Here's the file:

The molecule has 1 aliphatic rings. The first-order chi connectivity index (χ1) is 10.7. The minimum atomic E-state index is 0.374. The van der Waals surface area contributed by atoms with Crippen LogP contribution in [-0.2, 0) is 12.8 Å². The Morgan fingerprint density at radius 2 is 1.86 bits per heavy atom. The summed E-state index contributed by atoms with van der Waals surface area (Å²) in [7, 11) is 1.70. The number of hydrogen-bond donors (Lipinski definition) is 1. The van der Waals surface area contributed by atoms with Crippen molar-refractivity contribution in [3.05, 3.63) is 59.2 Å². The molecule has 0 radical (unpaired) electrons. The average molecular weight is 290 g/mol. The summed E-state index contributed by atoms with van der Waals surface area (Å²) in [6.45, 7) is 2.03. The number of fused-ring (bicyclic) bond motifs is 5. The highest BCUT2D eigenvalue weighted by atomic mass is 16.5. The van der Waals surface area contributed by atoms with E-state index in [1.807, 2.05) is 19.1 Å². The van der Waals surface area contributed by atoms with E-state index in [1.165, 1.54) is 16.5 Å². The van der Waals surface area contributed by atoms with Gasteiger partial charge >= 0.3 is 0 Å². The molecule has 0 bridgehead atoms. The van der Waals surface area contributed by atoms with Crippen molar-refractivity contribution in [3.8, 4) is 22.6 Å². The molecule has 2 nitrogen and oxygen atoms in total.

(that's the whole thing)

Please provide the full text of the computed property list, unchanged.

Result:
The molecule has 1 aliphatic rings. The first-order chi connectivity index (χ1) is 10.7. The minimum atomic E-state index is 0.374. The van der Waals surface area contributed by atoms with Crippen LogP contribution in [-0.2, 0) is 12.8 Å². The Morgan fingerprint density at radius 2 is 1.86 bits per heavy atom. The summed E-state index contributed by atoms with van der Waals surface area (Å²) in [7, 11) is 1.70. The number of hydrogen-bond donors (Lipinski definition) is 1. The van der Waals surface area contributed by atoms with Crippen molar-refractivity contribution in [3.05, 3.63) is 59.2 Å². The molecule has 0 radical (unpaired) electrons. The average molecular weight is 290 g/mol. The summed E-state index contributed by atoms with van der Waals surface area (Å²) in [6.45, 7) is 2.03. The number of fused-ring (bicyclic) bond motifs is 5. The highest BCUT2D eigenvalue weighted by atomic mass is 16.5. The van der Waals surface area contributed by atoms with E-state index in [1.807, 2.05) is 19.1 Å². The van der Waals surface area contributed by atoms with E-state index in [1.165, 1.54) is 16.5 Å². The van der Waals surface area contributed by atoms with Gasteiger partial charge >= 0.3 is 0 Å². The molecule has 0 bridgehead atoms. The van der Waals surface area contributed by atoms with Crippen molar-refractivity contribution in [3.8, 4) is 22.6 Å². The molecule has 2 nitrogen and oxygen atoms in total.